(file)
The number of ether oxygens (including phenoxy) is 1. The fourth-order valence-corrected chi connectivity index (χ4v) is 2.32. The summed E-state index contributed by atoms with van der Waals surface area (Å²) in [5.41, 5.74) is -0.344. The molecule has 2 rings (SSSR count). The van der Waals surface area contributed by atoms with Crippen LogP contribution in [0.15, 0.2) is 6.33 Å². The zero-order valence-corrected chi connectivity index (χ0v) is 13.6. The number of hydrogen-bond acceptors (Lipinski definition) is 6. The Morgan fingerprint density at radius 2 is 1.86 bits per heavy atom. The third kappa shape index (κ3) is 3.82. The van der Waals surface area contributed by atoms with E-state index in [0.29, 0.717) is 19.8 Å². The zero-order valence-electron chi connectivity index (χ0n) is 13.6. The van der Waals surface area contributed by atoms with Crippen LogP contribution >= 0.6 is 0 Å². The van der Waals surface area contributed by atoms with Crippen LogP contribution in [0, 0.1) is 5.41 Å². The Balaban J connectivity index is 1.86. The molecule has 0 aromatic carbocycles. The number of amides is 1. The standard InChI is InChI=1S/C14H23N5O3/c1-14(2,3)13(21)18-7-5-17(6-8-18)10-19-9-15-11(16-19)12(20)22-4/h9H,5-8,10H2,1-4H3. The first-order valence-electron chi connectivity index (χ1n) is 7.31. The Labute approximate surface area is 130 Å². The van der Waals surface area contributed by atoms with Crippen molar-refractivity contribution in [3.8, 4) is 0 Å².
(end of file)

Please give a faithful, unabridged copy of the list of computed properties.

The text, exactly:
The number of ether oxygens (including phenoxy) is 1. The fourth-order valence-corrected chi connectivity index (χ4v) is 2.32. The summed E-state index contributed by atoms with van der Waals surface area (Å²) in [5.41, 5.74) is -0.344. The molecule has 2 rings (SSSR count). The van der Waals surface area contributed by atoms with Crippen LogP contribution in [0.15, 0.2) is 6.33 Å². The zero-order valence-corrected chi connectivity index (χ0v) is 13.6. The number of hydrogen-bond acceptors (Lipinski definition) is 6. The Morgan fingerprint density at radius 2 is 1.86 bits per heavy atom. The third kappa shape index (κ3) is 3.82. The van der Waals surface area contributed by atoms with E-state index in [0.29, 0.717) is 19.8 Å². The zero-order valence-electron chi connectivity index (χ0n) is 13.6. The van der Waals surface area contributed by atoms with Crippen LogP contribution >= 0.6 is 0 Å². The van der Waals surface area contributed by atoms with Crippen LogP contribution in [0, 0.1) is 5.41 Å². The Balaban J connectivity index is 1.86. The molecule has 0 aromatic carbocycles. The number of amides is 1. The standard InChI is InChI=1S/C14H23N5O3/c1-14(2,3)13(21)18-7-5-17(6-8-18)10-19-9-15-11(16-19)12(20)22-4/h9H,5-8,10H2,1-4H3. The first-order valence-electron chi connectivity index (χ1n) is 7.31. The Labute approximate surface area is 130 Å². The van der Waals surface area contributed by atoms with Crippen molar-refractivity contribution in [3.8, 4) is 0 Å².